15 physician salary statistics to know

Reports from the U.S. Bureau of Labor Statistics and Medical Economics shed light on physician salary, as well as which states offer the highest.

Medical Economics' 90th annual Physician Report shows physician salaries are either declining or remaining stagnant.

Medical Economics surveyed 1,300 physicians to generate the report, which includes salary data for 2018:

1. Over half of physicians said their compensation was the same as the previous year. Twenty-six percent of physicians said their compensation dropped, and 22 percent had an increase in compensation.

2. The report provided the average income for seven specialties:

- Internal medicine: $262,000
- Family medicine: $242,000
- Pediatrics: $233,000
- Cardiology: $405,000
- OB-GYN: $288,000
- Dermatology: $483,000
- Urology: $362,000

3. More than 70 percent of physicians said such uncompensated tasks as prior authorizations resulted in lower revenue from lost productivity. Lower reimbursement and government regulations also were cited as reasons for lower revenue and pay.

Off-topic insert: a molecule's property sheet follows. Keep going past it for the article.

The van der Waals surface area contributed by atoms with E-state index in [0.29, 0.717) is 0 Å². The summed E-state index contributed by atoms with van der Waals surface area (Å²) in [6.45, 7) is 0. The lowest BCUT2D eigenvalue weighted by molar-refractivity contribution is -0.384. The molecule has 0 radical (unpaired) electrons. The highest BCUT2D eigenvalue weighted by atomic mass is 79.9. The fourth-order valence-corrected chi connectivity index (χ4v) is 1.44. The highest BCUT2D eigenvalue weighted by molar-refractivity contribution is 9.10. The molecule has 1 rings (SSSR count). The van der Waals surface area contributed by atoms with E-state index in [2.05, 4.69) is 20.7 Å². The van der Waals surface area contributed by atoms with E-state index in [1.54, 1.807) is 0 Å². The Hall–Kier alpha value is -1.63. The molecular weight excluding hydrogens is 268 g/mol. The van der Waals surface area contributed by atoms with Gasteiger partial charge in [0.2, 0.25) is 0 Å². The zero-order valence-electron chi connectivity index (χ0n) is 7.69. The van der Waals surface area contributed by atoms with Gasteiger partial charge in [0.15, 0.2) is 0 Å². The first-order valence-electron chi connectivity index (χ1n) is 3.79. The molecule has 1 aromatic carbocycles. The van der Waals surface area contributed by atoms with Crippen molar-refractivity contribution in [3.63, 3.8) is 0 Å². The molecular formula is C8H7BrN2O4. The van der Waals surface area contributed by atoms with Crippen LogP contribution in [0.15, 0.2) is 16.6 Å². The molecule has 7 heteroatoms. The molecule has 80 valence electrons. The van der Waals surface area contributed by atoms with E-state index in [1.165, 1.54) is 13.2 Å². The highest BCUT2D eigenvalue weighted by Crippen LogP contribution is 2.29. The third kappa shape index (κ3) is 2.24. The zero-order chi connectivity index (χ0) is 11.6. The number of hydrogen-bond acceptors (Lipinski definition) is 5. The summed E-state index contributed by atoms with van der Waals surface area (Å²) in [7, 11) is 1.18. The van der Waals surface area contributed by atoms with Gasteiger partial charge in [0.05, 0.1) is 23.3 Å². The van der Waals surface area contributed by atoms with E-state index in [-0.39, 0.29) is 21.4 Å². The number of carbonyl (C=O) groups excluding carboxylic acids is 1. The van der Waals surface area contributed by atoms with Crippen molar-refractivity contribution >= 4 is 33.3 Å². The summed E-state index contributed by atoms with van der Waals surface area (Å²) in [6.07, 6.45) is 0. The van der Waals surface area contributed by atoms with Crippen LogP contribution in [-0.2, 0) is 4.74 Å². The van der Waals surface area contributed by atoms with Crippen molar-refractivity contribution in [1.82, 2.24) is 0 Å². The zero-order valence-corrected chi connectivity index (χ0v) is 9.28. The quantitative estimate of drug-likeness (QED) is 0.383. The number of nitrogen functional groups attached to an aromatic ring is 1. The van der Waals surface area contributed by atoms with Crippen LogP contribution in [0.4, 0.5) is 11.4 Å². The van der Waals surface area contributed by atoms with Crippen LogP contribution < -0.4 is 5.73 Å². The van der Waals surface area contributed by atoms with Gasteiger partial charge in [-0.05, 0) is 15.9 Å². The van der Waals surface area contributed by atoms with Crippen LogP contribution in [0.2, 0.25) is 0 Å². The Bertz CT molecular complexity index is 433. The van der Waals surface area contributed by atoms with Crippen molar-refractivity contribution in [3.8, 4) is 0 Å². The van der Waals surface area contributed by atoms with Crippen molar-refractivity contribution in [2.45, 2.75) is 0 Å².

4. Seeing more patients, pay for performance, renegotiated payer contracts and more ancillary services were some of the reasons physicians cited for improved finances.

5. On average, male physicians made $380,000, while female physicians made $200,000 in 2018.

The five highest-paying states:

- New Hampshire: $275,840
- North Dakota: $266,510
- Maine: $257,550
- Montana: $247,260
- Minnesota: $245,040

The five lowest-paying states:

- Mississippi: $174,340
- New York: $171,060
- Arkansas: $165,290
- Nebraska: $161,880
- Oklahoma: $155,130

More articles on benchmarking:
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